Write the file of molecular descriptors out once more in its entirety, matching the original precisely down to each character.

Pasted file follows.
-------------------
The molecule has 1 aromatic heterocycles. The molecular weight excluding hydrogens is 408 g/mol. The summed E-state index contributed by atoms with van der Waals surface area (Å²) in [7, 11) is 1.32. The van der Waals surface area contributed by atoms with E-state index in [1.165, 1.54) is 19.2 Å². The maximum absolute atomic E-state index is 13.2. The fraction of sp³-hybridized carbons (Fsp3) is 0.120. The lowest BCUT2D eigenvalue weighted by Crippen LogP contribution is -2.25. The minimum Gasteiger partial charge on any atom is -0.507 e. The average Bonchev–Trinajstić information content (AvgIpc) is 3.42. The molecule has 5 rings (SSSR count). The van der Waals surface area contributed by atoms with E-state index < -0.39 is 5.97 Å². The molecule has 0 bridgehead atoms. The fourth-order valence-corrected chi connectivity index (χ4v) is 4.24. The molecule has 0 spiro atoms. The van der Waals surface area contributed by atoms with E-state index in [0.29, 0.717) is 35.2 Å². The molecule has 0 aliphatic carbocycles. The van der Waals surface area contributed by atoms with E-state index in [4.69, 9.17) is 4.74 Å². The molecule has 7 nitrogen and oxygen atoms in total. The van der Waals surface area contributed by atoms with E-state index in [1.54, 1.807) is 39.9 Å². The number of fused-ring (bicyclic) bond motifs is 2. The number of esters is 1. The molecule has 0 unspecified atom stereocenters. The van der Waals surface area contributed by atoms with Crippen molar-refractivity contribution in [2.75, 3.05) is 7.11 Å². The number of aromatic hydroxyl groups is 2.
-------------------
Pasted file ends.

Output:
The molecule has 1 aromatic heterocycles. The molecular weight excluding hydrogens is 408 g/mol. The summed E-state index contributed by atoms with van der Waals surface area (Å²) in [7, 11) is 1.32. The van der Waals surface area contributed by atoms with E-state index in [1.165, 1.54) is 19.2 Å². The maximum absolute atomic E-state index is 13.2. The fraction of sp³-hybridized carbons (Fsp3) is 0.120. The lowest BCUT2D eigenvalue weighted by Crippen LogP contribution is -2.25. The minimum Gasteiger partial charge on any atom is -0.507 e. The average Bonchev–Trinajstić information content (AvgIpc) is 3.42. The molecule has 5 rings (SSSR count). The van der Waals surface area contributed by atoms with E-state index < -0.39 is 5.97 Å². The molecule has 0 bridgehead atoms. The fourth-order valence-corrected chi connectivity index (χ4v) is 4.24. The molecule has 0 spiro atoms. The van der Waals surface area contributed by atoms with E-state index in [0.29, 0.717) is 35.2 Å². The molecule has 0 aliphatic carbocycles. The van der Waals surface area contributed by atoms with E-state index in [4.69, 9.17) is 4.74 Å². The molecule has 7 nitrogen and oxygen atoms in total. The van der Waals surface area contributed by atoms with E-state index in [1.54, 1.807) is 39.9 Å². The number of fused-ring (bicyclic) bond motifs is 2. The number of esters is 1. The molecule has 0 unspecified atom stereocenters. The van der Waals surface area contributed by atoms with Crippen molar-refractivity contribution in [2.75, 3.05) is 7.11 Å². The number of aromatic hydroxyl groups is 2.